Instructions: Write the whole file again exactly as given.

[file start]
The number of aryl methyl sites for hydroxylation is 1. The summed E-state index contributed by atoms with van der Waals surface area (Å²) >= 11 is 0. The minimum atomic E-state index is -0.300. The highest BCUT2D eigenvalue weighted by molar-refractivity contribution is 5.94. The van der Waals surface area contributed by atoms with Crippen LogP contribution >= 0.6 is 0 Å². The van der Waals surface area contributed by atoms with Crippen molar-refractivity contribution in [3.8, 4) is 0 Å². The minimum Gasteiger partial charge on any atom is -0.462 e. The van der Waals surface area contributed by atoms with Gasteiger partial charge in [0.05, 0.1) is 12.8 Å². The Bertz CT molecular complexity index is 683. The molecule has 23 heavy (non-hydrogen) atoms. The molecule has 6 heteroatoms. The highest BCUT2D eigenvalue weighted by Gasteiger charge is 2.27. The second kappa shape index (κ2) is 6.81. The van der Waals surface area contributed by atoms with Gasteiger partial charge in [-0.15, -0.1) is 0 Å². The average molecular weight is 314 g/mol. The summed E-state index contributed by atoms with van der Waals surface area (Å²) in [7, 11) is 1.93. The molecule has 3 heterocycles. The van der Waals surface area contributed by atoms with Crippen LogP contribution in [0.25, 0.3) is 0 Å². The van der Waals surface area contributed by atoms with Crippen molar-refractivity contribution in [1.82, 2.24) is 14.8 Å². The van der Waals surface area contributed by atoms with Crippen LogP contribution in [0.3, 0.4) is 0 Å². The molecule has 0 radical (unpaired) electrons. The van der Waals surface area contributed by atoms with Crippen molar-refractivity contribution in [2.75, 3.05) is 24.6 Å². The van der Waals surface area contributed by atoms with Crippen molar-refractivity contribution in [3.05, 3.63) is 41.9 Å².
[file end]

The number of aryl methyl sites for hydroxylation is 1. The summed E-state index contributed by atoms with van der Waals surface area (Å²) >= 11 is 0. The minimum atomic E-state index is -0.300. The highest BCUT2D eigenvalue weighted by molar-refractivity contribution is 5.94. The van der Waals surface area contributed by atoms with Crippen LogP contribution >= 0.6 is 0 Å². The van der Waals surface area contributed by atoms with Crippen molar-refractivity contribution in [3.8, 4) is 0 Å². The minimum Gasteiger partial charge on any atom is -0.462 e. The van der Waals surface area contributed by atoms with Gasteiger partial charge in [0.05, 0.1) is 12.8 Å². The Bertz CT molecular complexity index is 683. The molecule has 23 heavy (non-hydrogen) atoms. The molecule has 6 heteroatoms. The highest BCUT2D eigenvalue weighted by Gasteiger charge is 2.27. The second kappa shape index (κ2) is 6.81. The van der Waals surface area contributed by atoms with Gasteiger partial charge in [-0.15, -0.1) is 0 Å². The average molecular weight is 314 g/mol. The summed E-state index contributed by atoms with van der Waals surface area (Å²) in [7, 11) is 1.93. The molecule has 3 heterocycles. The van der Waals surface area contributed by atoms with Crippen LogP contribution in [0.25, 0.3) is 0 Å². The van der Waals surface area contributed by atoms with Crippen molar-refractivity contribution in [1.82, 2.24) is 14.8 Å². The van der Waals surface area contributed by atoms with Crippen LogP contribution in [0.3, 0.4) is 0 Å². The molecule has 0 radical (unpaired) electrons. The van der Waals surface area contributed by atoms with Crippen molar-refractivity contribution in [2.75, 3.05) is 24.6 Å². The van der Waals surface area contributed by atoms with Crippen molar-refractivity contribution in [3.05, 3.63) is 41.9 Å².